People in the West may be familiar with the “Four Cardinal Virtues.” They were first named in Aischylos’ theater play “Seven against Thebes” (667 BC), elaborated upon by Plato in “The State” and “The Laws” (both about 350 BC) and later formulated by Cicero (44 BC) in “De Officiis” – On [the Stateman’s] Duties: 

  • Wisdom and prudence
  • Equitableness 
  • Temperance 
  • Braveness

Take braveness. It’s not about how bold your ambitions are. It’s about how great your mind is. Remarkably, Cicero dedicates an entire book to the leader’s duties—and not to her rights or characteristics. He describes “The Virtuous” as the one embracing and living all four of the Cardinal Virtues.

The concept of Cicero’s “virtuous leader” appears to transcend cultures. A central theme in the teachings of Confucius (551-479 BC) is human order and how to achieve it. His guiding principle is the concept of “The Noble” which comprises five virtues:

  • Humaneness 
  • Knowledge 
  • Veracity 
  • Customs 
  • Justice.

Question: Where are today’s books on the “virtuous” or “noble” CEO and leader?

Answer: They are not needed. These books have been written more than 2,000 years ago. We conclude: Confucius and Cicero should then be read in the light of modern leadership.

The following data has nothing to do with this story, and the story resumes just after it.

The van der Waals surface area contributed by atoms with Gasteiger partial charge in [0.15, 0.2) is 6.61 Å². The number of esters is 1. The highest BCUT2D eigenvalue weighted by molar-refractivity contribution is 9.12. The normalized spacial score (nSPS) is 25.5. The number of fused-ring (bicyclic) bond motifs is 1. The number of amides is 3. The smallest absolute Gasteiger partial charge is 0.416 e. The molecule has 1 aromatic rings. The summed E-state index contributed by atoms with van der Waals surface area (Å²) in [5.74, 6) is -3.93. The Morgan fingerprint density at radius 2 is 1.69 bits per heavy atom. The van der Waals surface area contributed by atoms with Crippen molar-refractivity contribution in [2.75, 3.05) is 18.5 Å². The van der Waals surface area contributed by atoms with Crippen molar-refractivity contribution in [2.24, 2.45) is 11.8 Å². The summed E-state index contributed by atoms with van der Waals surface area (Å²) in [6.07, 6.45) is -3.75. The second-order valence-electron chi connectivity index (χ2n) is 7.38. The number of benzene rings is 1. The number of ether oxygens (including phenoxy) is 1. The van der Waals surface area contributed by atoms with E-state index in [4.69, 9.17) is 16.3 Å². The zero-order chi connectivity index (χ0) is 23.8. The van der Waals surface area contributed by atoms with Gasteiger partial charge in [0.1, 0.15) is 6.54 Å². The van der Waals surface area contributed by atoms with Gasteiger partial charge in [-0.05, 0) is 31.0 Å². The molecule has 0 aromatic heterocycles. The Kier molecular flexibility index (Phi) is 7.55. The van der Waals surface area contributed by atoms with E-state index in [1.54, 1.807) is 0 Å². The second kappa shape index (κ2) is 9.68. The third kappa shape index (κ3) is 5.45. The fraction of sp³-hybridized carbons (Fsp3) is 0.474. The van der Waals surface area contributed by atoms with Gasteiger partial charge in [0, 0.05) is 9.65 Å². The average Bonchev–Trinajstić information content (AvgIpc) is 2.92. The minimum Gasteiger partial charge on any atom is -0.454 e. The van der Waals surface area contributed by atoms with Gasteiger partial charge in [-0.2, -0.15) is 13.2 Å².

I have not done the research but wouldn’t be surprised if ethical principles in other cultures arrived at similar concepts. Mores may differ. Yet, the foundations of ethics appear to transcend cultures.

Don’t “break things to create things”

Some hold this to be the most important mantra of innovation: “To create things you have to break things.” Let’s have a closer look: What do we have to break?

For sure, to create novelty, we need to break mental barriers in our brains. Most often they are formulated with an “it is impossible” statement. It is impossible, e.g., to lend money to the poor, to build a sexy electric car, to have an office building that doesn’t consume but produces energy. While we might need to break our mind blocks, Cicero and Confucius are very clear that, in order to create things, you don’t have to break the law or infringe ethical principles.

Were “credit default swaps” guided by prudence? 
Is it brave to gamble “leveraged” billions which are not yours? 
Am I temperate if I strive for “world domination” of whatever market?